Investing in Women After You:: Why I Feel Called to Mentor Teenagers | Houston Moms BlogAs these teenagers meet weekly in our home and pour out their hearts and into each other, my heart breaks and swells simultaneously. I listen to their struggles, the highs, hurts, joys, and truly scary parts of adolescence. Geez, they’re just kids, I think to myself. But they aren’t, are they? Many students I encounter through student ministry have already seen loss, heartache, suicide, violence, trauma, isolation, depression…and the list goes on. If not in themselves or their own family, in the lives of someone close to them, someone they love. Then these teenagers turn to me. What do you think? Sometimes, I have no words and more often than not, that’s not what they’re really looking for anyway. The tears I have shed over these girls is immeasurable. And I’d do it all again and again.

The courage I have seen these ladies show is incredible. They are not afraid to be vulnerable and to seek solace in each other {something I’m not sure I’ve even mastered}. However, they are still looking to us, the ones who have gone before, to help them navigate these incredibly difficult paths.

How then could we turn our backs on this generation? Knowing that the world has murky corners and wolves hidden behind cloaks of promises, can we refuse to extend a hand and offer to pull them through with us? I never pretend for a moment that I have all the answers, but they know I’m a safe harbor and an anti-critical sounding board. Our motto is, “This is a judgment-free zone.”

Who’s in Your Circle?

Teenagers are not the only ones benefitting from this mentorship. These girls taught {and continue to teach} me a thing or two about mama love. They showed me what it looked like to cram aikido, a dance recital, and a celebratory dinner all into one day. I learned your heart and energy have no bounds when you get a message that says, “I really need to talk. Are you free?” Yes, ma’am. Absolutely. I know from across a room if one of them has spotted me because I can hear the unmistakable shriek of my name. And Lord help me, I love those girls with every ounce I have to give them.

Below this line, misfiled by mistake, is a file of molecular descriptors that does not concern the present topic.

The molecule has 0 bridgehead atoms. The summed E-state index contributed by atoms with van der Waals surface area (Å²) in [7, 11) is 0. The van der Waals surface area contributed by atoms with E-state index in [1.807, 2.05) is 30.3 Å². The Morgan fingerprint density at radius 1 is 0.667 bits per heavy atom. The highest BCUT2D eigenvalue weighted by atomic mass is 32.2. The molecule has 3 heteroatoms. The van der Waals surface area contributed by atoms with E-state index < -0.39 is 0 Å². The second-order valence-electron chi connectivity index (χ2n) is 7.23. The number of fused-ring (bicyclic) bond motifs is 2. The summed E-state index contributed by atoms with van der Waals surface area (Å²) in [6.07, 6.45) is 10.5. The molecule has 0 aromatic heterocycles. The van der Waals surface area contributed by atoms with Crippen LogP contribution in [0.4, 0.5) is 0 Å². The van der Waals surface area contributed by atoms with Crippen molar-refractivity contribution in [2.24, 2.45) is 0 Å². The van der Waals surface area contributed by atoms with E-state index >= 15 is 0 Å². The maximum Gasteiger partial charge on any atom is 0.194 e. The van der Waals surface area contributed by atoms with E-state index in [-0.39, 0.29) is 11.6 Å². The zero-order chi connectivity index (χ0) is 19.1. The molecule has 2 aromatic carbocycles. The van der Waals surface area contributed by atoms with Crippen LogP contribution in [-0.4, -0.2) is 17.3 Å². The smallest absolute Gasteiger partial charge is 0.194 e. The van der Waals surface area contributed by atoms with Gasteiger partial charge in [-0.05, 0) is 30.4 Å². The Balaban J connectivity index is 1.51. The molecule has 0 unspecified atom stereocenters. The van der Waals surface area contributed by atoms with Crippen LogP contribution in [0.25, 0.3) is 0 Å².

Somewhere along the way, I was given some sage advice:: Always look to a woman who has gone before you and make sure you are investing in a woman coming after you.

No matter where you are in this life or where you come from, there is someone ahead and someone behind. So whether you are 16-year-old with elementary students idolizing your every move or a 40-something who knows a thing or two, just remember, someone is watching. Someone could learn from you. And more than that, a woman in your circle needs to hear from you {yes you} that a human outside of her immediate circle finds value in her. That they see her. Find her. Tell her.


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Kirsten C. was born and raised in Texas Hill Country. After becoming a hopelessly devoted Bobcat and earning a degree in Mass Communications-Public Relations at Texas State University, she was wooed by the never-ending culinary options and vibrant street art of Houston and became a transplant. By day she is a marketing enthusiast for a downtown engineering firm, and by night, an over-the-top {and unashamed} dog mom. She and her husband William are licensed foster parents—advocating for children and families—who hope to one day grow their family through adoption. You can follow their unruly journey on their blog, Cornell Chaos. When she’s not trying a new restaurant, playing behind the lens of a Cannon, piddling in the yard, or scouring markets for hidden gems, Kirsten is often found teaching student ministry through Kingsland Baptist Church or escaping at a local coffee spot.